MicronPC.com's

(MUEI)

stock doesn't have a lot going for it right now. But don't let that fool you.

Trading at around 10, it's on the cheap side.

Yahoo!

Finance chatters have been hoping for a buyout, but when

Compaq

(CPQ)

bought most of the distribution assets of

Inacom

(ICO)

for $370 million last month, that talk subsided.

MicronPC, however, believes it has an ace up its sleeve -- or at least a jack. Over the last few months, this little-followed PC direct seller has been trying to persuade the Street it's a Web-hosting company.

MicronPC is telling essentially the same story as the rest of the PC industry these days: As the PC turns into a commodity, companies are looking to everything from business services to consulting to bolster profit margins sapped by declining PC prices. MicronPC's story, however, is intriguing because the company is really headed into a brave new world, applying many of its resources -- as well as the majority of its presentation at the

Goldman Sachs Technology Investment Symposium

-- to its future as a Web-hosting outfit.

Remember the Alamo

"PC companies need to Webify or die," MicronPC CEO Joel Kocher told a single-digit audience Friday.

CFO Jim Schwartz and Kocher -- considered a master marketer by the Street because he helped develop

Dell's

(DELL) - Get Report

direct-model message in the early and mid-1990s -- were on hand to discuss this rather bold move. Kocher left Texas in January 1998 to head up to MicronPC's headquarters in Nampa, Idaho.

The problem investors face with MicronPC is that it has a long way to go to convince the Street it's a Web-hosting player: The company recorded just $4 million in Web hosting-related revenue in its first quarter ended in November.

"I'm intrigued by MicronPC, but I'm not sure if it has proven its case that it's really a Web-hosting company," says David Harrington, a portfolio manager with

Friess Associates

who doesn't have a position in the stock. "But it's awfully cheap." The company trades at 30 times this year's earnings.

Undeterred by the size of the crowd, Kocher said MicronPC is already the No. 3 Web-hosting company, behind

Verio

(VRIO)

and

Exodus

(EXDS)

.

Kocher noted MicronPC has 40,000 Web-hosting accounts and expects to have 100,000 by the end of its fiscal year. Verio has 300,000 Web-hosting accounts. Kocher's argument is that MicronPC hopes to bring in $65 million this year in Web-hosting revenue vs. Verio's $400 million and Exodus' $455 million. "But we are trading at a $800 million market cap, while Exodus has a $21 billion cap."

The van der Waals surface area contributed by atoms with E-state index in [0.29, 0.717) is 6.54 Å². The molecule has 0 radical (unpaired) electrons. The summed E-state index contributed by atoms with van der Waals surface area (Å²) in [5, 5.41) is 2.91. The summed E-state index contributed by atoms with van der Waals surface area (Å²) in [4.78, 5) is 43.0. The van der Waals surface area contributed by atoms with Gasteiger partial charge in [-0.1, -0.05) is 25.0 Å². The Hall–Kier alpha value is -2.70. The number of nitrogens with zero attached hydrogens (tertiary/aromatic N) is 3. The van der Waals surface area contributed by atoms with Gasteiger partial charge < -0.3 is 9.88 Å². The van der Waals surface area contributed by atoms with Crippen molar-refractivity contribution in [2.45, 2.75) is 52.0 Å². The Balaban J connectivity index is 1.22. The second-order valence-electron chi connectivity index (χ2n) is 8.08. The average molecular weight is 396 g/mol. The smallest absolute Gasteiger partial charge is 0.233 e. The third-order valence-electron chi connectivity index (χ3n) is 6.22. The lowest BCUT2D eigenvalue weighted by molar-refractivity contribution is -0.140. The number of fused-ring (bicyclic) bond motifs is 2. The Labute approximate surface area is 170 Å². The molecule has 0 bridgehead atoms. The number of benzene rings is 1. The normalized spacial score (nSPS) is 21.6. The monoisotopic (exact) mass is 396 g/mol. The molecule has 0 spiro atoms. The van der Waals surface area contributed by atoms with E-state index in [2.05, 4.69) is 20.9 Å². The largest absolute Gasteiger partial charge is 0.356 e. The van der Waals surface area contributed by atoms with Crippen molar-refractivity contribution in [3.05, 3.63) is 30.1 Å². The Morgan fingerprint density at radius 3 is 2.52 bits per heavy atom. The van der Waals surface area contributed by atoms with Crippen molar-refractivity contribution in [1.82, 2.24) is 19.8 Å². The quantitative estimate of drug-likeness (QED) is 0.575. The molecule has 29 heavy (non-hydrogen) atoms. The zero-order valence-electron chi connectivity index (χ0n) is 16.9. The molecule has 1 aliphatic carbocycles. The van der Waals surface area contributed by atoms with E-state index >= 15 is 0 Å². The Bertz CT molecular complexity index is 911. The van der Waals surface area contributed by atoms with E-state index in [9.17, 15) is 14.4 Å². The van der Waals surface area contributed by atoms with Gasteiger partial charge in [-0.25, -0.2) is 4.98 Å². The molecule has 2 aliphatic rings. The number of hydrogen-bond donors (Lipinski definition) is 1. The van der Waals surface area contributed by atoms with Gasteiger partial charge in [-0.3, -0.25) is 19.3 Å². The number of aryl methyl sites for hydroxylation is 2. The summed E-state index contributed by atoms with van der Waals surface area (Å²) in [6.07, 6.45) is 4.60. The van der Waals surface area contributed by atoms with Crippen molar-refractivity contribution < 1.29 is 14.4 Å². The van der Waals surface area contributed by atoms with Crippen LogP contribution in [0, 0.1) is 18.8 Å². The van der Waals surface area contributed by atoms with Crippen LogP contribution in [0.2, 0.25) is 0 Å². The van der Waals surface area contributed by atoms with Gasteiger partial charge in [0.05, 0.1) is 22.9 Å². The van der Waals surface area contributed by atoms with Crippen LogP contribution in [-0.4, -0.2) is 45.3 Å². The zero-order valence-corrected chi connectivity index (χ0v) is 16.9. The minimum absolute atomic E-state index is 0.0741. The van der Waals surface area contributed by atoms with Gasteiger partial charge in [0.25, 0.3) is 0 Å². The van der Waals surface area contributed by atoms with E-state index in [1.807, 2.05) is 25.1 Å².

Dose of Skepticism

The never-shy Kocher said the PC business "in and of itself will not be an attractive place to be in and MicronPC is moving faster than our competitors."

Rick Schutte, Goldman's PC hardware analyst, doesn't quite buy MicronPC's story yet. He told clients after MicronPC reported first-quarter results that "we remain a bit skeptical ... and it seems a bit early to suggest that MicronPC is a leader in this emerging segment. But some investors may look at it as a less expensive method to participate in the Web-hosting market." Schutte has a market outperform rating on MicronPC and his firm has done no recent company underwriting.

But MicronPC may still be in play in a consolidating PC industry, so Schutte stayed close by MicronPC's leader. After all, a large PC company may want a Web-hosting division someday. Web hosting, for now, is the company's best message and the reason MicronPC could become a real story again. The question is when. "This isn't the kind of stock you would want to rush into right now," says Harrington. "It still has a lot to prove."

Q&A?

Initially, I thought the questions put to CEOs were so simple because the harder questions were being saved for each company's breakout session afterwards. But the breakouts were the same. "I have never seen such a tame crowd of buy-siders," says one hedge fund manager who went to a number of breakouts and requested anonymity. "The questions were so dumb that I thought companies may have planted people in the audience to ask them."

The theory here is that many money managers don't really understand what some of these hyperinflated I-stocks -- from

Ariba

(ARBA)

to

Kana

(KANA)

-- do, so they haven't figured out what to ask. Or what part of the balance sheet to study.

So maybe that's why this latest wave of Internet-related stocks has seemingly defied the laws of gravity. Thus far.